Stephanie Big Eagle is aware many people view face tattoos as a negative stereotype. But as a descendant of Big Eagle, a 19th century Dakota chief, the Indianapolis tattoo artist said her practice originates from sacred Indigenous ceremonies.
“Tattoos on the face were traditionally received by those who had very high status within the Indigenous communities,” Stephanie Big Eagle said. “Chiefs, wives of chiefs, matriarchs and their descendants. The most decorated warriors had the most tattoos. That has been lost in today’s world and misconstrued.
“You’re trained to look down on people who have face tattoos. ‘They messed up their life. They made poor decisions,'” she said. “But if you’re coming from a cultural understanding of Indigenous tattoos, it’s, ‘Oh, that person is committed to their traditions. They’re sober. They’re walking a good way in their life and they’re trying to pass that on to their kids.’”
On Nov. 10, Big Eagle will lead a Spirit & Place Festival event titled “Inking Identity: Indigenous Tattoo Practices” at the Eiteljorg Museum of American Indians and Western Art, 500 W. Washington St. Admission is free, but festival organizers encourage advance registration at spiritandplace.org.
“Identify” is the theme of the 27th annual Spirit & Place, a festival running Nov. 3-13 at venues throughout Indianapolis. The theme is designed to explore how people talk about themselves and their communities.
Big Eagle opened Thunderbird Rising Studios in Fountain Square in 2021, one year after publishing a book titled “Thunderbird Rising: A Memoir of Reconnection, Resilience, & Empowerment.”
The mother of four children ages 9 to 20 said the tattoo on her forehead signifies her connection to Chief Big Eagle while her chin tattoo, which includes steps as part of its design, represents her life’s journey.
Since finding an audience at TikTok, where her @StephanieBigEagle profile has racked up more than 200,000 followers and nearly 4 million views, the 40-year-old North Central High School alum has traveled to fashion shows—including one last month in Paris—to model clothes made by Indigenous designers.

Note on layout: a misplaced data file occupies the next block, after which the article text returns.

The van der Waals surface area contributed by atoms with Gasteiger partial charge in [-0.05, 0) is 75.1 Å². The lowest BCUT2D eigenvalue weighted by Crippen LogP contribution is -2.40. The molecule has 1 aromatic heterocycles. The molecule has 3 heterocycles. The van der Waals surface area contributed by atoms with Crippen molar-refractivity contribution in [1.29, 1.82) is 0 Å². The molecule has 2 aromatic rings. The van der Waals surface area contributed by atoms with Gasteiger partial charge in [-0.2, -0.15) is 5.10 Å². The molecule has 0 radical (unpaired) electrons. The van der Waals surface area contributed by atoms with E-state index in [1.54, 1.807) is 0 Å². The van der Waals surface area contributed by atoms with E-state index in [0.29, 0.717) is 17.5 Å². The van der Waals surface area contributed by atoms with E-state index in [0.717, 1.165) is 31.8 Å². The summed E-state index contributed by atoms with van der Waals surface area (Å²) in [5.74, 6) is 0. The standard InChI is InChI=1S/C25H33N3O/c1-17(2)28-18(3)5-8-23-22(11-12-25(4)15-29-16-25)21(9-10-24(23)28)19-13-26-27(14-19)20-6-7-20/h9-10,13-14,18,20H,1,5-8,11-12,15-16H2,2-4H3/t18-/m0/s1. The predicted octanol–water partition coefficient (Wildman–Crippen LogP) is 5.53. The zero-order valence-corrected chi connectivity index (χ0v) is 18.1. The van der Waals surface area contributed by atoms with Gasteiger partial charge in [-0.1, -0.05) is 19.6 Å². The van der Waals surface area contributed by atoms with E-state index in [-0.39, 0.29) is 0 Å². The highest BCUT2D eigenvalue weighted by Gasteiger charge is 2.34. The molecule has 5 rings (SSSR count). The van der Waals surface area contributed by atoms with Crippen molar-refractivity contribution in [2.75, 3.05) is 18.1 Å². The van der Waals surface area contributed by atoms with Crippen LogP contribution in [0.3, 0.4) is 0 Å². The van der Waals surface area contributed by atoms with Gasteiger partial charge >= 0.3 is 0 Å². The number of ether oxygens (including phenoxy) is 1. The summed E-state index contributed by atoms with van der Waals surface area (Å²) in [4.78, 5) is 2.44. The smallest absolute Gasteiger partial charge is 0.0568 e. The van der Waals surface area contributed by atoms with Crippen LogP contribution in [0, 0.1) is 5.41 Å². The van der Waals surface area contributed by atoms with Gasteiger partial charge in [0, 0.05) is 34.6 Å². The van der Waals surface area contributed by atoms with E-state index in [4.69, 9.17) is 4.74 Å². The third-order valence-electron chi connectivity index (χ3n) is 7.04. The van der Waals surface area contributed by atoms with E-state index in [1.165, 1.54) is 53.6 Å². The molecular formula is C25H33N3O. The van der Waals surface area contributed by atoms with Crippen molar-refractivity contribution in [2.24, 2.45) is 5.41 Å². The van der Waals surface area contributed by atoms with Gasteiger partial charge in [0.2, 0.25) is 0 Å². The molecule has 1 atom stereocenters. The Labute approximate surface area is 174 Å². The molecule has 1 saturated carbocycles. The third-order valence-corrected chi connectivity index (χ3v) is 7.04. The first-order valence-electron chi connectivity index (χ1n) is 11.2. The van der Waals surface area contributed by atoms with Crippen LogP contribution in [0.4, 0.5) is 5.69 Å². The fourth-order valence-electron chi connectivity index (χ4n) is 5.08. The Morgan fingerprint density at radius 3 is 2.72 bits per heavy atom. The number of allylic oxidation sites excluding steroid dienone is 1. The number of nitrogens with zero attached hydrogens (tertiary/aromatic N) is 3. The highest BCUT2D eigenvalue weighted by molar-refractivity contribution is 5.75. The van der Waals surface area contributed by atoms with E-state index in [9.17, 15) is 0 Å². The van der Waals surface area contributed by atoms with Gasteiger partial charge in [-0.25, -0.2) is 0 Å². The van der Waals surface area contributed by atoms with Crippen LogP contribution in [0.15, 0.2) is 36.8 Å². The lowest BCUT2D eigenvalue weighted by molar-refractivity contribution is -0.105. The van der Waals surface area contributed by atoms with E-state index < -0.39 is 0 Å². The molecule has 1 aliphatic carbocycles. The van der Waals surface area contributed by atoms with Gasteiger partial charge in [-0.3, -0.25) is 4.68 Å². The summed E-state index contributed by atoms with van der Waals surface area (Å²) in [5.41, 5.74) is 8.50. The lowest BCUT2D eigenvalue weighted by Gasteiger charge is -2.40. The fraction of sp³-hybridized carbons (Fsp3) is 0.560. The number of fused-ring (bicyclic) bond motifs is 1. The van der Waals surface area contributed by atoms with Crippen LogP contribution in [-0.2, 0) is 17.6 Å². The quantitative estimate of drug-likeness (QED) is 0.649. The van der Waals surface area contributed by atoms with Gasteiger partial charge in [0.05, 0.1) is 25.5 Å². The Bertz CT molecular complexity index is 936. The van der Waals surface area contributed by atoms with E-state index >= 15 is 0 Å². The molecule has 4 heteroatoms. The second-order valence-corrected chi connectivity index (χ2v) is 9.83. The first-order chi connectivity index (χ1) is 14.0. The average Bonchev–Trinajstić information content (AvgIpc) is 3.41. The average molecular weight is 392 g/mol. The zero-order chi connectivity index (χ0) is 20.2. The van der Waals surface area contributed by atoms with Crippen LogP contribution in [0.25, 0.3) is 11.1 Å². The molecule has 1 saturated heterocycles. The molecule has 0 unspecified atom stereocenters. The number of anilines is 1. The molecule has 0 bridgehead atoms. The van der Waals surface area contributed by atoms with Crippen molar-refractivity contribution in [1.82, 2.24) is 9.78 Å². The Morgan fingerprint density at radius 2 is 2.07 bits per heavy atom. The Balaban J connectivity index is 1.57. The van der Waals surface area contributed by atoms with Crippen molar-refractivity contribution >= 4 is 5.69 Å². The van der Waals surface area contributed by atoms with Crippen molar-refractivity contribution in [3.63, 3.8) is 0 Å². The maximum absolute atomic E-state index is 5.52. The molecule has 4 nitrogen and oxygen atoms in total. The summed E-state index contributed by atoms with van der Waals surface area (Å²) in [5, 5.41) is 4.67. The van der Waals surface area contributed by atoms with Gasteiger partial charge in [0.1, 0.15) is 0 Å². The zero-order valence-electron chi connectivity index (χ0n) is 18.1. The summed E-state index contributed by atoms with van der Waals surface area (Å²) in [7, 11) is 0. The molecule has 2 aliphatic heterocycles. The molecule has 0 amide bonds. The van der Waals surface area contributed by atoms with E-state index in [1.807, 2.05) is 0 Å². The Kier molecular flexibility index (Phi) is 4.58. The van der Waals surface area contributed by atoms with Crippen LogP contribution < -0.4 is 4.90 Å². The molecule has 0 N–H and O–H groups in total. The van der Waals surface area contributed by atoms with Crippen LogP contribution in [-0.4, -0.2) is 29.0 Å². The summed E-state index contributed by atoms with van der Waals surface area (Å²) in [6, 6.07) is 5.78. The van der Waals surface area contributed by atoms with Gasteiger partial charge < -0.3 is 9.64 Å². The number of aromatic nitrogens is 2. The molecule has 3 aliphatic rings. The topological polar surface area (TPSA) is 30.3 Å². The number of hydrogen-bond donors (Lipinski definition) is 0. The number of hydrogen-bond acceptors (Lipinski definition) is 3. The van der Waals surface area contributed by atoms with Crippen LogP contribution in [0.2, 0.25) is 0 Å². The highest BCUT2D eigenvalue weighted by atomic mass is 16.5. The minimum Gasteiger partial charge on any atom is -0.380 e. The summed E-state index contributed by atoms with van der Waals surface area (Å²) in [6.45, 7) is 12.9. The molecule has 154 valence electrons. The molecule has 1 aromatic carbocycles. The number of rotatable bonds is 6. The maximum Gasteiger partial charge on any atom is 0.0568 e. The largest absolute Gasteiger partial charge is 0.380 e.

Before the Nov. 10 Spirit & Place event, Big Eagle told the IBJ about her method of handpoke tattoos:
How are handpoke tattoos different than other styles?
The main style that everybody knows about now is machine. It’s using an electric-powered device to insert the ink. I am doing everything by hand, so my hand is the electricity or the power behind it. I’m using the same sterilized needles and equipment that machine artists are using, but I’m doing it with the ancient technique and the cultural backing and understanding of what I’m doing. It’s a much slower process than the machine, but I believe it’s more connected to our traditions because it allows that time and space for that energy transfer we’re looking for.
Did you have an apprenticeship to learn this?
About seven years ago, I apprenticed with a handpoke tattoo artist in Los Angeles. It was a two-year process, and I’m still learning every day about what tattooing meant for Indigenous cultures. How important it was, how sacred it was. Those are the things I’m still learning about. But the process of tattooing itself? Two years.
What motivated you to do it?
I was invited. When I received that invitation, I felt in my heart that it was right for me.
What led to that invitation?
I traveled to New Zealand to visit friends in the Maori nation. I did a lot of research to find if there was a practice of traditional facial tattooing in my culture, Lakota and Dakota. Seven years ago, you couldn’t find almost anything about it. But I found a little shred of evidence and I said, “OK, I’m going to go over there and I’m going to receive my markings in my way, whatever’s meant for me.”
The way they do it in New Zealand is that you meet with the artist, called a ta moko artist, and you share your visions and dreams, your stories and ancestry. All of that is taken and a design is channeled down for you. The way they believe and the way I was taught is that the ancestors of the artist and the person receiving the marking will get together and decide on the marking and pass it down through the artist. This was drawn on my face and tattooed for me by a ta moko artist, but it was in line with my traditions and my identity.
When I returned after having that experience, I shared on social media why I received my markings, what they meant to me, how the experience affected me and what I wanted these markings to represent to the world. It went viral. From that posting, the artist in Los Angeles contacted me and invited me to learn.
What do you have planned for your Spirit & Place Festival event at the Eiteljorg?
I’m going to be presenting about the connection between traditional and modern tattooing by artists like me, who are handpoke tattoo artists or [Polynesian] hand-tap tattoo artists, and how our tattoos are the core of our identity. … Because so many of us have been separated from that, we don’t understand how sacred our markings were.
Where did you grow up?
I grew up all over. I was a military brat. My dad was in the Marines and my mom was in the Air Force. We moved around a lot. I wound up in Indiana after my parents divorced. I was in eighth grade, and I graduated from North Central High School. I had an adopted name, and it was Newburg at the time. Part of my identity issue was having a name that was not of my bloodline. It was very important to me to research my roots and find out who I was truly descended from. My tribe is in South Dakota. All my family still lives on the reservation out there. I knew I was Native, and I knew my dad lived in South Dakota. I didn’t know anything else until I was 23.
I imagine it’s fun to be a runway model?
I love it. Modeling is what I do to rejuvenate my spirit and get my energy built up again. Handpoke tattooing is what I do to serve people.